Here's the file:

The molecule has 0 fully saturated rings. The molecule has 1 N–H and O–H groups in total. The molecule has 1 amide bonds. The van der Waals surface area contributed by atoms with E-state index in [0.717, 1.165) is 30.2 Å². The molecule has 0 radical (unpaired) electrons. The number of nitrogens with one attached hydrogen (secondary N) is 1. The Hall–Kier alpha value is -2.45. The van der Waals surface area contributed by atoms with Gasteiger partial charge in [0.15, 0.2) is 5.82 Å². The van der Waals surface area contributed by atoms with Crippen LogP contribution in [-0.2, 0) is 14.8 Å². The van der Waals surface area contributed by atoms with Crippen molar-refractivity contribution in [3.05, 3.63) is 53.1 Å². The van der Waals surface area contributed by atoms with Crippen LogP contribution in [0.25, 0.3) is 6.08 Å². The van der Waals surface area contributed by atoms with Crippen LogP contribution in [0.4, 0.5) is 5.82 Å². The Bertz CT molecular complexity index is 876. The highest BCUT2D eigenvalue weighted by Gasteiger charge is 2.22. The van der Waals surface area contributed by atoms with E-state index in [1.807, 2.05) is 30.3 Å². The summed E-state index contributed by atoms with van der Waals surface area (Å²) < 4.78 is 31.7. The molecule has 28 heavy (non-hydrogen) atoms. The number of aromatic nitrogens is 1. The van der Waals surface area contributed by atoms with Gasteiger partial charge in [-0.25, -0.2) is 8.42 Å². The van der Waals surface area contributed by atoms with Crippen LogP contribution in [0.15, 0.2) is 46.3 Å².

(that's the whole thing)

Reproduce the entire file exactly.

The molecule has 0 fully saturated rings. The molecule has 1 N–H and O–H groups in total. The molecule has 1 amide bonds. The van der Waals surface area contributed by atoms with E-state index in [0.717, 1.165) is 30.2 Å². The molecule has 0 radical (unpaired) electrons. The number of nitrogens with one attached hydrogen (secondary N) is 1. The Hall–Kier alpha value is -2.45. The van der Waals surface area contributed by atoms with Gasteiger partial charge in [0.15, 0.2) is 5.82 Å². The van der Waals surface area contributed by atoms with Crippen LogP contribution in [-0.2, 0) is 14.8 Å². The van der Waals surface area contributed by atoms with Crippen molar-refractivity contribution in [3.05, 3.63) is 53.1 Å². The van der Waals surface area contributed by atoms with Crippen LogP contribution in [0.25, 0.3) is 6.08 Å². The van der Waals surface area contributed by atoms with Crippen LogP contribution in [0.4, 0.5) is 5.82 Å². The Bertz CT molecular complexity index is 876. The highest BCUT2D eigenvalue weighted by Gasteiger charge is 2.22. The van der Waals surface area contributed by atoms with E-state index in [1.807, 2.05) is 30.3 Å². The summed E-state index contributed by atoms with van der Waals surface area (Å²) < 4.78 is 31.7. The molecule has 28 heavy (non-hydrogen) atoms. The number of aromatic nitrogens is 1. The van der Waals surface area contributed by atoms with Gasteiger partial charge in [-0.25, -0.2) is 8.42 Å². The van der Waals surface area contributed by atoms with Crippen LogP contribution in [0.15, 0.2) is 46.3 Å².